Housing gets a boost in January, reports show

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Housing gets a boost in January, reports show

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Korea’s housing market is getting a breath of fresh air, as more Koreans choose to purchase homes despite skyrocketing lease prices.

Two reports released by the government and a state-run research think tank on Wednesday showed that the frozen property market has slowly shown signs of a revival since last year, largely thanks to government policies that boosted transactions.

According to a report by the Ministry of Land, Infrastructure and Transport, national housing transactions jumped 34.1 percent in January from a year earlier - the best performance for the month since 2006.

Housing sales stood at 79,320 units in January, the report showed.

In Seoul and the surrounding area, transactions spiked 32.5 percent to 34,301 year-on-year. The figure in the other provincial areas also surged, 35.3 percent to 45,019.

The remarkable increase in sales can largely be attributed to a series of measures announced by the government last year to help revitalize the moribund real estate market, the report said. The government slashed the minimum age for housing units eligible for reconstruction from 40 to 30 years to allow builders the ability to renovate old apartment buildings sooner.

This was considered significant for reviving the market, particularly considering common practices here, in which many investors buy old apartments close to renovation before prices increase.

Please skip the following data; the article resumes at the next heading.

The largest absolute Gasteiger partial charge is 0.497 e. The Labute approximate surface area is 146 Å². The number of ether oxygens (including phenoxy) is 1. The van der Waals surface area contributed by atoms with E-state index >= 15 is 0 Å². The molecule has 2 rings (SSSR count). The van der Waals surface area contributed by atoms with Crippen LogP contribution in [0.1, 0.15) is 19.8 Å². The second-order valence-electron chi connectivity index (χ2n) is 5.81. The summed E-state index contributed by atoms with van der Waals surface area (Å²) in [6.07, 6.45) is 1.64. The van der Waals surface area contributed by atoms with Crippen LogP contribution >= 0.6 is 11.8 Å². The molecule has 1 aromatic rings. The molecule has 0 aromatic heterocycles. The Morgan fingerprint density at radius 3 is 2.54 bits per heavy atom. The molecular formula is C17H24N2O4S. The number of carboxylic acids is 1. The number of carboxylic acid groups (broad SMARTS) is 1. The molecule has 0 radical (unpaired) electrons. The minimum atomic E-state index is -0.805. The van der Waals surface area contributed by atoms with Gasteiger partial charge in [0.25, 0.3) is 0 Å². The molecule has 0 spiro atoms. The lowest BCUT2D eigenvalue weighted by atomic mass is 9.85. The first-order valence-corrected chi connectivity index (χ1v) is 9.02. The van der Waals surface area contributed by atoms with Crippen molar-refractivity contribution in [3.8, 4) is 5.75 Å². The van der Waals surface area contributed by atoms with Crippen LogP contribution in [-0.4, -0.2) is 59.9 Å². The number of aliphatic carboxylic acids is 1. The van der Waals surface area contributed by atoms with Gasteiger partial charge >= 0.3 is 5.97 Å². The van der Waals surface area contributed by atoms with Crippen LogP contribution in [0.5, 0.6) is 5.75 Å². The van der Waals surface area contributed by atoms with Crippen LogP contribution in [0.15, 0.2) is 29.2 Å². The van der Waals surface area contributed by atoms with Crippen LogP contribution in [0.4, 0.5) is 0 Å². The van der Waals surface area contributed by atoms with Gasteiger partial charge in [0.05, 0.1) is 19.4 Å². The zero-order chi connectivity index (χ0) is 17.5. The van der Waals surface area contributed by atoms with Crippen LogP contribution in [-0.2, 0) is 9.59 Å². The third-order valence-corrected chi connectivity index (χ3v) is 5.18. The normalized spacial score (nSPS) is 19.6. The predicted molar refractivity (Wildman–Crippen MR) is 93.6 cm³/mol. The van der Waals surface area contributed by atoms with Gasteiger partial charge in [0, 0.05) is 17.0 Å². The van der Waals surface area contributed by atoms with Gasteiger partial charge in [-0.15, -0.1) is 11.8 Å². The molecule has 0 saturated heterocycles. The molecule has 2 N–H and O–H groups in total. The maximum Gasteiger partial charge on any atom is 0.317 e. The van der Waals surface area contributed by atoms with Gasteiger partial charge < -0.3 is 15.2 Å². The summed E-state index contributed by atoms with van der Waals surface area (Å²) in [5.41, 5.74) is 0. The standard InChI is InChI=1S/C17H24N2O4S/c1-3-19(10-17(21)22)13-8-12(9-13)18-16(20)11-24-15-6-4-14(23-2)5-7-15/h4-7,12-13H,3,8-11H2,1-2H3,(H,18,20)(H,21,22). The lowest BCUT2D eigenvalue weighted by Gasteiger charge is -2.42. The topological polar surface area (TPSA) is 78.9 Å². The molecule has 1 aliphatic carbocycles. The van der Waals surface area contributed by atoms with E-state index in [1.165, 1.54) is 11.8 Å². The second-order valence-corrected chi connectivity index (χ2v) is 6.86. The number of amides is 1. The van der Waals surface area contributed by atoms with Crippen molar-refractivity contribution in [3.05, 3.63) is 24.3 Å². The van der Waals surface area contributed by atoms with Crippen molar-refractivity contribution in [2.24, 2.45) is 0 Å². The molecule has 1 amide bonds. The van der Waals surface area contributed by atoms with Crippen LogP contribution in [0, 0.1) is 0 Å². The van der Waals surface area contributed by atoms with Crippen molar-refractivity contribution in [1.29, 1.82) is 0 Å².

The other report, released Wednesday by the state-run Korea Development Institute (KDI), stated that the country’s housing market improved in the fourth quarter of 2014, with home prices and transactions going up.

The prices of homes in the country rose 1.3 percent in the period between October and December compared to the same period in 2013, and 1.2 percent from the previous quarter.

The think tank added that the government’s decision to ease the loan-to-value ratio and debt-to-income ratio contributed to those figures, making it easier for buyers to take out loans.

Its report also showed that transactions stood at 291,555 during that three-month period, up 8.6 percent from a year earlier. That’s 30 percent higher than the quarterly average of 224,557 since 2006.

“The market is showing signs of improvement, largely due to the government’s measures announced in September [intended] to bolster the real estate market,” the report said.

Additionally, average jeonse prices rose 3 percent from the year before. The cost of the long-term deposit on leased homes reached 70 percent of the actual cost of houses in the fourth quarter, the KDI report said.

BY Song Su-hyun [ssh@joongang.co.kr]




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